Peter meets Daniel through Robert/Renee, the lovely black drag queen he works for. See, Peter’s a photographer, and he does Renee’s publicity, as well as helps edit his filmography of famous drag queens. Daniel is a college student at UT, just like Peter, and they develop a good friendship, as well as an attraction. Daniel doesn’t want to make a move, though, knowing Peter is holding out hope the he and Adam will build a stronger relationship when Adam returns–despite the fact that they’ll attend different colleges in different states–and Leslie will be with Adam.
So, yeah. There is a bit of romance, as Daniel and Peter spend more and more time together. Peter gets to know all of Daniel’s close friends, and he sees how important it is to live his truth. Plus, he’s filling out of his gawky-awkward stage, and finding that men are very much attracted to him whenever he gets out to the gay clubs. Should he wait for Adam? Is he only prolonging the heartbreak?
This book is really rich with description of the times and occurrences. I love the throwbacks of corded phones, answering machines and film cameras. Developing!! Argh! There’s also some really poignant moments regarding HIV/AIDS because Daniel is an outreach volunteer, and he gets Peter involved in some home care visits with a man who’s dying of AIDS. Wow! That was so freaking intense, and I only expect it’ll get more so in the next book. The context of HIV/AIDS is such a strong element of the book, with every person advising Peter on his safety, and some serious problems when risks are unnecessarily posed.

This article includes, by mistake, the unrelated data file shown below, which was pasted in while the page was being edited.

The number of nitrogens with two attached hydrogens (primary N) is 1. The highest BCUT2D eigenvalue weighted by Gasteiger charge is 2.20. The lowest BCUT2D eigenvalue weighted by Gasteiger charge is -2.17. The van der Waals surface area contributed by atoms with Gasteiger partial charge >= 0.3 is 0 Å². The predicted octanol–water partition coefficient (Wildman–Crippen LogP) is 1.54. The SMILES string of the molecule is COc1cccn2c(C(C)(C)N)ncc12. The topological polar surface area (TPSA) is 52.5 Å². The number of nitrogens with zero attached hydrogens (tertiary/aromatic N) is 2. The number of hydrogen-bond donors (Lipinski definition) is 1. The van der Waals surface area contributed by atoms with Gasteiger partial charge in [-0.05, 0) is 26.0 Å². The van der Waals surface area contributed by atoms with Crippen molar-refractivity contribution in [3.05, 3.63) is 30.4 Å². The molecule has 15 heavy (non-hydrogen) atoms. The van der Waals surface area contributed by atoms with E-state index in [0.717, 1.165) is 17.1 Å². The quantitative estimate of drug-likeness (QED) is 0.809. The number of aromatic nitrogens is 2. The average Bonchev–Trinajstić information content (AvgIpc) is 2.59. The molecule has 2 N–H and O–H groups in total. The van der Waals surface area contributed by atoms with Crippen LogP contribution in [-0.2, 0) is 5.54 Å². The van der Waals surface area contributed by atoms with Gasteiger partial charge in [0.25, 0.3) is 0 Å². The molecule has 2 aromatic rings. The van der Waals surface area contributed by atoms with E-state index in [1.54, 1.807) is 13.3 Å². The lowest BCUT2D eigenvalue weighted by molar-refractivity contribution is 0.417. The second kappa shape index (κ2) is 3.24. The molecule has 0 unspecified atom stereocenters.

Emotionally, Peter struggles with doing what he believes is right, and what is right for him. So many times I wanted to just pull him in for a long hug, and tell him to Get Rid Of Adam!!! Alas, I’m but a reader, and I must follow the path he chooses. The good part is: all of it. It’s gritty, and scary, and captivating living life through Peter’s opened eyes. He finds unlikely allies, and builds true relationships–even repairing a lot of the damage within his own family. His parents’ benign neglect was more damaging than they realized, and they do a lot of soul-searching and reconnection in this book. That was fabulous. Peter does make mistakes, and I think he gets pretty lucky in some parts–particularly dealing with some substance use he wasn’t quite ready for. While the romance is almost incidental to the story, it does exist. Expect it to be bittersweet. The end is upbeat, and I’m eager to see how Peter takes to his first semester in college.
Interested? You can find YOU ARE NOT ME on Goodreads and Amazon.
Click on this Rafflecopter giveaway link for your chance to win on of two ebooks of PICTURES OF YOU.
Good luck and keep reading my friends!
About the Author:
Author of the best-selling book Smoky Mountain Dreams and the fan favorite Training Season, Leta Blake’s educational and professional background is in psychology and finance, respectively. However, her passion has always been for writing. She enjoys crafting romance stories and exploring the psyches of made up people. At home in the Southern U.S., Leta works hard at achieving balance between her day job, her writing, and her family.
You can find out more on her website, Facebook and twitter.